So, programs must rely on the declared OpenCL version (by calling clGetPlatformInfo) for each loaded ICD and expect they implement all of the listed function in the norm. The ICD Loader cannot help them more.

It would have been really better if the first entry of the table presented to the ICD Loader was the size of the table. For backward compatibility, this is not possible any more. But it would still be possible to put this field *just before* the actual table and tell it to the ICD Loader by declaring an extension (cl_khr_icd_size for example).
An other improvement would be to allow a program to ask if a plateform implements a function or not. Something like clGetExtensionFunctionAddressForPlatform but that would also be correct for core functions. If the feature in the previous paragraph were available, the ICD Loader would be able to answer is most cases correctly (is the table of the plateform long enough for the requested function and is the function pointer non null).


08-26-2012, 06:58 AM
Thanks vdanjean for pointing out that OpenCL 1.1 implementations don't need to implement deprecated OpenCL 1.0 functions. I was going to try to get by with OpenCL 1.0, irrespective of the platform, but now I see that isn't guaranteed to be portable either.

08-26-2012, 07:32 AM
vdanjean, I'm curious what happens when OpenCL 1.3 or whatever the next version number will be is released. Code written against OpenCL 1.0 - 1.2 specs could get by with parsing the OpenCL version string when the ICDs only have versions from 1.0 to 1.2.

What happens when encountering an ICD with a later version number where, once again, some older functions have been deprecated and are no longer implemented? Is there some way for the application to ask "Do you support OpenCL 1.0/1.1/1.2?" Naturally, the app could just produce an error when encountering a version string it doesn't recognise, but what about say AMD's implementation which supports v1.2 but still provides v1.0 functions? The app would have no way of knowing that v1.0 functions are available.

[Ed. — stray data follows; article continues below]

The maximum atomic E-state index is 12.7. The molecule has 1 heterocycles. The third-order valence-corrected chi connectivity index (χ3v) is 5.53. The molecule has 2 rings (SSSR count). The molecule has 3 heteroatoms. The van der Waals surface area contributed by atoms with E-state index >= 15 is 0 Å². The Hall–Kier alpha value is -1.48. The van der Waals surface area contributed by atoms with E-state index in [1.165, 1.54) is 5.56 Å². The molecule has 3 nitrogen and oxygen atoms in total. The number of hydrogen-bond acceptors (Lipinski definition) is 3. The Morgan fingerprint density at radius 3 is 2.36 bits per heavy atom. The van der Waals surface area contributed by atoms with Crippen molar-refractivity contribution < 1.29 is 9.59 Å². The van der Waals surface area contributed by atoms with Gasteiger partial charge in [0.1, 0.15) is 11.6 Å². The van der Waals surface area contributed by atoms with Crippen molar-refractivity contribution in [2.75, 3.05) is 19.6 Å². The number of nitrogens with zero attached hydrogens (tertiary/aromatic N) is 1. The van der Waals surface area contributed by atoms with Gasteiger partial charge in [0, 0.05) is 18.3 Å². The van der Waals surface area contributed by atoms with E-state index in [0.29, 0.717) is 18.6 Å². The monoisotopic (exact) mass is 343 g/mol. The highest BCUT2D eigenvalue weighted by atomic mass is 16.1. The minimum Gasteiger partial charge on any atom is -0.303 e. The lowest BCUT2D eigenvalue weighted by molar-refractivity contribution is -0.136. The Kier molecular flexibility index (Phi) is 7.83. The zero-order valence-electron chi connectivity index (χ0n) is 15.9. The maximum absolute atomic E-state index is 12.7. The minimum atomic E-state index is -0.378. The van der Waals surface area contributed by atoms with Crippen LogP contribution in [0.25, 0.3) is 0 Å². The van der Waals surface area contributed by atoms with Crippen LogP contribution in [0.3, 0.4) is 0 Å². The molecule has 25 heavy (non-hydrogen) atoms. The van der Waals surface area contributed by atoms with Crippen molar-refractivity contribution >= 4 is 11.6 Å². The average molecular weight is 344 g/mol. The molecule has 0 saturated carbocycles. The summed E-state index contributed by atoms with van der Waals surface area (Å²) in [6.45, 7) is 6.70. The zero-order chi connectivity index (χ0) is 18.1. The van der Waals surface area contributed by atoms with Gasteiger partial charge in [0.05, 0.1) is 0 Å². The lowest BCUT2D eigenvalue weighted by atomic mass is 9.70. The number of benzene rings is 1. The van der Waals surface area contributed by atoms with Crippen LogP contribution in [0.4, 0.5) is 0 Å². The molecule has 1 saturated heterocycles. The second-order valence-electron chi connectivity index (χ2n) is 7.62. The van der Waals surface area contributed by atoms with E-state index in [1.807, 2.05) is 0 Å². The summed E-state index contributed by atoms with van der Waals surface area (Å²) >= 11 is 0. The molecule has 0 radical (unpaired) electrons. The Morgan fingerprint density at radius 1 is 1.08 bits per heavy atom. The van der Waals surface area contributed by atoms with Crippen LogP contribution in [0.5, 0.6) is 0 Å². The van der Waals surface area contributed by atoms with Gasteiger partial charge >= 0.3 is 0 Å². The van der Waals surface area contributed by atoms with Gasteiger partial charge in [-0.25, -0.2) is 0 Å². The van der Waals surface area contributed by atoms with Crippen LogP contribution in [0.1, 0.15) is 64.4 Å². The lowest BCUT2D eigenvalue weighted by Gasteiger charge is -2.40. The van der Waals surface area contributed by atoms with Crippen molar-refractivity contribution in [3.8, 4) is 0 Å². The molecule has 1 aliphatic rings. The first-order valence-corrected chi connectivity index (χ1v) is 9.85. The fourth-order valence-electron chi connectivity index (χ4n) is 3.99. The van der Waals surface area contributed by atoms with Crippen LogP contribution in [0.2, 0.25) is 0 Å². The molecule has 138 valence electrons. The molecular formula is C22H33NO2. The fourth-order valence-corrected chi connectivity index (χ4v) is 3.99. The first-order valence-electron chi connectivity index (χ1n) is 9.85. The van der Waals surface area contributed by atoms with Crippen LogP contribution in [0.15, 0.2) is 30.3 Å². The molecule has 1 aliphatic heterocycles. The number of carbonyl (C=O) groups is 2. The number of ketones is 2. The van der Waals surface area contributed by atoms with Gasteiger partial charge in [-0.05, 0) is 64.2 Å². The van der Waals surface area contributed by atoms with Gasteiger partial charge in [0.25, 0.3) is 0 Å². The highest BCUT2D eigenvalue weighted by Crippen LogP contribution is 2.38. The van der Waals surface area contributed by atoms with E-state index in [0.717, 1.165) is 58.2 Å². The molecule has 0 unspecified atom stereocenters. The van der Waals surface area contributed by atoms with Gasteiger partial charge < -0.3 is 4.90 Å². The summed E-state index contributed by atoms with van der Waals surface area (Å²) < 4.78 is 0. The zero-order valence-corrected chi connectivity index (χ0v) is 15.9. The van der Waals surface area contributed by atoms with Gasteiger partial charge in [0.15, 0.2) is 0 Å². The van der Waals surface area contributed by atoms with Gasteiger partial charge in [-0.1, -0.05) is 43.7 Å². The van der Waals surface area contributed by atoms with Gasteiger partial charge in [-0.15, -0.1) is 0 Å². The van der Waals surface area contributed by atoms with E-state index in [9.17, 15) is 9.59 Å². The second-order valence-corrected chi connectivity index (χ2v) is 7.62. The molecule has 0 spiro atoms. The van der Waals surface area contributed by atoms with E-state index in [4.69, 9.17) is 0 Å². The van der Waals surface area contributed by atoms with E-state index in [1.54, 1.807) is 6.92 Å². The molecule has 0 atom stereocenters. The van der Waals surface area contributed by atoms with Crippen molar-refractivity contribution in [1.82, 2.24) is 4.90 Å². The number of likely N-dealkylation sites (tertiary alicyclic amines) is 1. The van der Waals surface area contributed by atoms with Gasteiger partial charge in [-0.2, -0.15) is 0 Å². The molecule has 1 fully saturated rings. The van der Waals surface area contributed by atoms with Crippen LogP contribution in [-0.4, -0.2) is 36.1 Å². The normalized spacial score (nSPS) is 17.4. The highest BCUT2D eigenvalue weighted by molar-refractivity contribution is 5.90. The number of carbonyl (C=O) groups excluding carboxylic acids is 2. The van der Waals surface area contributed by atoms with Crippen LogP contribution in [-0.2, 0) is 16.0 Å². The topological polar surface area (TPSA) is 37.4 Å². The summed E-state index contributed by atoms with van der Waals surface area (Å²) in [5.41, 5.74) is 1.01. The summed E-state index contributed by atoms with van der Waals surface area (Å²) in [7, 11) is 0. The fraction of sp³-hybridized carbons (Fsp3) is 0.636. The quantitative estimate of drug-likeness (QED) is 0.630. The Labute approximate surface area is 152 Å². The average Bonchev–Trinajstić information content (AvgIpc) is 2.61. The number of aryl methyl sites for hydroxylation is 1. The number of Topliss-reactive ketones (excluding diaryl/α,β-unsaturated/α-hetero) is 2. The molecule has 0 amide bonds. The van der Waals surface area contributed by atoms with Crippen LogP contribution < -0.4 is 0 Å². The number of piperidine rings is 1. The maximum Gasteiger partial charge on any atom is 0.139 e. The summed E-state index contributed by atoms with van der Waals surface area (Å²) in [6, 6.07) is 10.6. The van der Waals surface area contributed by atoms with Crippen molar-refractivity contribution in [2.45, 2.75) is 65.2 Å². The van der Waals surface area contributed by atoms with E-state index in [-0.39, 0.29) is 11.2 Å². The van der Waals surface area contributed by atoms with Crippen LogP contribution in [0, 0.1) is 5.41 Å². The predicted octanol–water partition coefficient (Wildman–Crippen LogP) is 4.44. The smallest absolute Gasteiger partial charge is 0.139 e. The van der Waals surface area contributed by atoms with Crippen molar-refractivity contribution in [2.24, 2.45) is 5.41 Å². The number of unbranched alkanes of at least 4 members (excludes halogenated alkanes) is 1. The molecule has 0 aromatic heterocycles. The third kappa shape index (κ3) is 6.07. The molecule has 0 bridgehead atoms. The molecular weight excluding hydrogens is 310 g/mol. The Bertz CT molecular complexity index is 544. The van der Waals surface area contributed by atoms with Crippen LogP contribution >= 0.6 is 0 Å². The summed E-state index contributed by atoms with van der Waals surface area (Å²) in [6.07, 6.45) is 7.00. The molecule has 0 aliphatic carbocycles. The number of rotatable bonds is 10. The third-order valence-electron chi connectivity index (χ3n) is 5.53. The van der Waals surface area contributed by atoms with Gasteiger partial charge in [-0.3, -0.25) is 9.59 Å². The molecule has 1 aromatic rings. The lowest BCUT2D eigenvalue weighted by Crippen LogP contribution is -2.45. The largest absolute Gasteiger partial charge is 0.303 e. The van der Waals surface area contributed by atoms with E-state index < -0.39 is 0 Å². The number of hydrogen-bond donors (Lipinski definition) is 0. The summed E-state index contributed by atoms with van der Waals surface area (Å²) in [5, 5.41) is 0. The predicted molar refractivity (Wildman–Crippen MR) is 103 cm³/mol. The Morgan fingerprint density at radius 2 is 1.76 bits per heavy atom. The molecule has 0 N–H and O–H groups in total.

How should one future-proof oneself in this situation? Or are we basically stuffed?

08-26-2012, 02:00 PM
chippies: not that I'm only an independant developper. So, what I write is only my personnal opinion, not any kind of "official" message.

I aggree with you that, with the current situation, they is no way to know if a ICD with a declared version fully support or not a previous version.
I would really welcome a feature such as the one I discribed so that an ICD Loader is able to know if an ICD provides or not any (even core) functions. I program would then be able to check at start that all required functions for it are supported by the choosen ICD.
We can imagine shortcut check-functions that check for all functions required by a specific OpenCL version (in order to avoid to check the whole lists of functions by any programs).
We can also imagine that, for official OpenCL version, Khronos introduces specific declared extensions (so that applications check for this extension instead of looking at the version string). For example, AMD ICD can declare cl_khr_ocl_1.0, cl_khr_ocl_1.1 and cl_khr_ocl_1.2 if it supports all these three version.

In any case, in the current situation, it is very difficult to write OpenCL applications or libraries that are able to work with different ICD versions. And, as the ICD version is discovered at run-time, it is very difficult to write portable OpenCL applications or libraries.

08-27-2012, 03:40 AM
Thanks for the info vdanjean.